Assisted leg holding device for medical procedures
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Assisted Leg Holding Device For Medical Procedures. By: Jennifer Bruno Katherine Etter Gehendra Kunwar Team 1 Funded by: Rehabilitation Education Research Center Client Contact Information: Dr. John D. Enderle. Overview. Introduction Purpose Requirements Research/Work Done By Others

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Assisted Leg Holding Device For Medical Procedures

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Assisted leg holding device for medical procedures

Assisted Leg Holding Device For Medical Procedures

By:Jennifer BrunoKatherine EtterGehendra Kunwar

Team 1

Funded by:Rehabilitation Education Research Center

Client Contact Information:Dr. John D. Enderle



  • Introduction

    • Purpose

    • Requirements

    • Research/Work Done By Others

  • Final Design

    • Subunits

    • Future additions

  • Budget

  • Highlighted Features

  • Conclusion/Acknowledgements/Questions



  • In the United States, about 51.2 million people are disabled

  • Leg holding devices are required for many medical procedures

    • Important for patients to have a positive experience as to keep up with preventative screenings and to reduce anxiety

  • Problems with traditional leg-holding devices.

    • Lack of adjustability, patients outside the “normal” range

    • Practitioners have difficulty positioning patients who are overweight or have severe disabilities



The assisted leg holding device employs anti-gravity techniques to balance each patient’s weight, so that the patient’s legs can be positioned effortlessly by a practitioner.



  • Comfortable

  • Versatile (can be used by a wide variety of patients)

  • Adhere to medical standards

  • Low cost

  • Compact and easy to relocate

  • Easy to sterilize

  • Not imposing or intimidating

  • Durable and reliable

Product research

Product Research

  • Allen YellofinTM Lithotomy Stirrups

    • intra-operative re-positing of patients

    • mimics natural motion of the hip

    • prevents excessive pressure on the calf

    • Accommodates patients up to 500 lbs



  • 2714541

    • approved in August, 1955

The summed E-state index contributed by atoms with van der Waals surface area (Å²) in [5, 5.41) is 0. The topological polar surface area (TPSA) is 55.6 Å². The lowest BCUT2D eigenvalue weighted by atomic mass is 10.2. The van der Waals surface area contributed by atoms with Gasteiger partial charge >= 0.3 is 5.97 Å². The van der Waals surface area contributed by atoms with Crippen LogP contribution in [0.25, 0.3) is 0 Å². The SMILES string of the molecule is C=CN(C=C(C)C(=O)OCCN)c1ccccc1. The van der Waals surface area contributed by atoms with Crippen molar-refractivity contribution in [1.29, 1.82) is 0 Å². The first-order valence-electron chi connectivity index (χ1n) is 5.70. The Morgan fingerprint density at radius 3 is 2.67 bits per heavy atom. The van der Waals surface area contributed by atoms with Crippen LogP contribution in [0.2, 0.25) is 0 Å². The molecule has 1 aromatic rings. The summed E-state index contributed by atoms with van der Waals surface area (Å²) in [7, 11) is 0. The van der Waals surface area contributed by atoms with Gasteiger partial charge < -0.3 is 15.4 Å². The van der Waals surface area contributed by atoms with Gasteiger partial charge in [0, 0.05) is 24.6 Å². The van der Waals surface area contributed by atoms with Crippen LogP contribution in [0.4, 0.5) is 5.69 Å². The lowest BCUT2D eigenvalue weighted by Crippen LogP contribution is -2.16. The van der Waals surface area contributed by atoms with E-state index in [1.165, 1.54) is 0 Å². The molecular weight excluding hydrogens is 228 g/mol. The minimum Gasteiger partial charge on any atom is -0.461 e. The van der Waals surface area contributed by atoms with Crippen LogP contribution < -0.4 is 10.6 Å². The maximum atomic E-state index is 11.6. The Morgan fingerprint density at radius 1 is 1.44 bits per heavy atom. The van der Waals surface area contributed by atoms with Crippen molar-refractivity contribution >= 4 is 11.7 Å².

• One of the earliest patents found pertaining to this subject, stirrup only supports the patient’s foot

    • extremely compact and can be easily stored to maximize space within the operating room

  • 4809687

    • approved in September 1989

    • cushioned shell that supports a patient’s foot and lower leg

    • accommodates for patients with joint or muscle disease

  • 5802641

    • approved in September 1998

    • can be adjusted to support a patient against gravity

    • uses a motorized system

A useful paper a simple technique to passively gravity balance articulated mechanisms

A Useful Paper: “A Simple Technique to Passively Gravity-Balance Articulated Mechanisms”

Link Free Body Diagram

Total Potential Energy Must Equal Zero!

Substituting and solving…

Spring Constant K=(m*g*l)/(a*b)

Patients benefiting from this device

Patients benefiting from this device:

  • Phylis rheumatoid arthritis, joint stiffness, pain

  • Jerry Parkinson’s disease, tremor, rigidity, and decreased range of motion

  • Jamie T11 spinal cord injury

  • Betty limited and asymmetrical lower extremity range of motion, limited strength in her right leg, pain caused by her hip

  • Violet short stature

  • Paul two below-the-knee amputations

Final design

Final Design

Assisted Leg-Holding Device

Assisted leg holding device for medical procedures

Gravity-Balancing Mechanism






Motor stepper motor

Motor – Stepper Motor

MDrive23 Plus Microstepping

Pic microprocessor

PIC Microprocessor


Foot and thigh supports

Foot and Thigh Supports

Attachment to table

Attachment to Table

Pivot and Lock

Aluminum Support


Top View

Front View

Future additions

Future Additions

  • Scale with Bluetooth capabilities to transmit patient weight to PIC for automatic adjustment

  • Automatic braking system to lock the device in place during a medical procedure

Highlighted features

Highlighted Features

  • Anti-gravity technology allows the practitioner to adjust the position of a patient’s leg in a “weightless” environment

  • Device is adjustable for patients weighing up to 300 pounds

  • Device is adjustable for a patient leg range of 20 inches to 44 inches

  • Device is adjustable for a variety of leg positions from fully bent to fully extended

  • Device is adjustable for a variety of leg positions from close together to widely spread

  • Device can be removed from table and stored when not in use

  • Medical drapings allow the device to be sterilized easily between procedures

  • Adjustable, Velcro-secured foot and knee supports allow for extra comfort and support during procedures and can accommodate amputees





  • The proposed design

    - provides full leg support to disabled patients

    -offers an easy solution for practitioners who are unable to comfortably adjust patients

    - allows a wide range of adjustability to ensure patient comfort and procedure integrity



RERC-AMI Funding

Dr. John D. Enderle

Dave Price

Rich and Serge

Dave Kaputa




  • T. Rahman, R. Ramanathan, R. Seliktar, and W. Harwin, "A Simple Technique to Passively Gravity-Balance Articulated Mechanisms," J Mech. Des. vol. 117, pp. 655-658, 1995.



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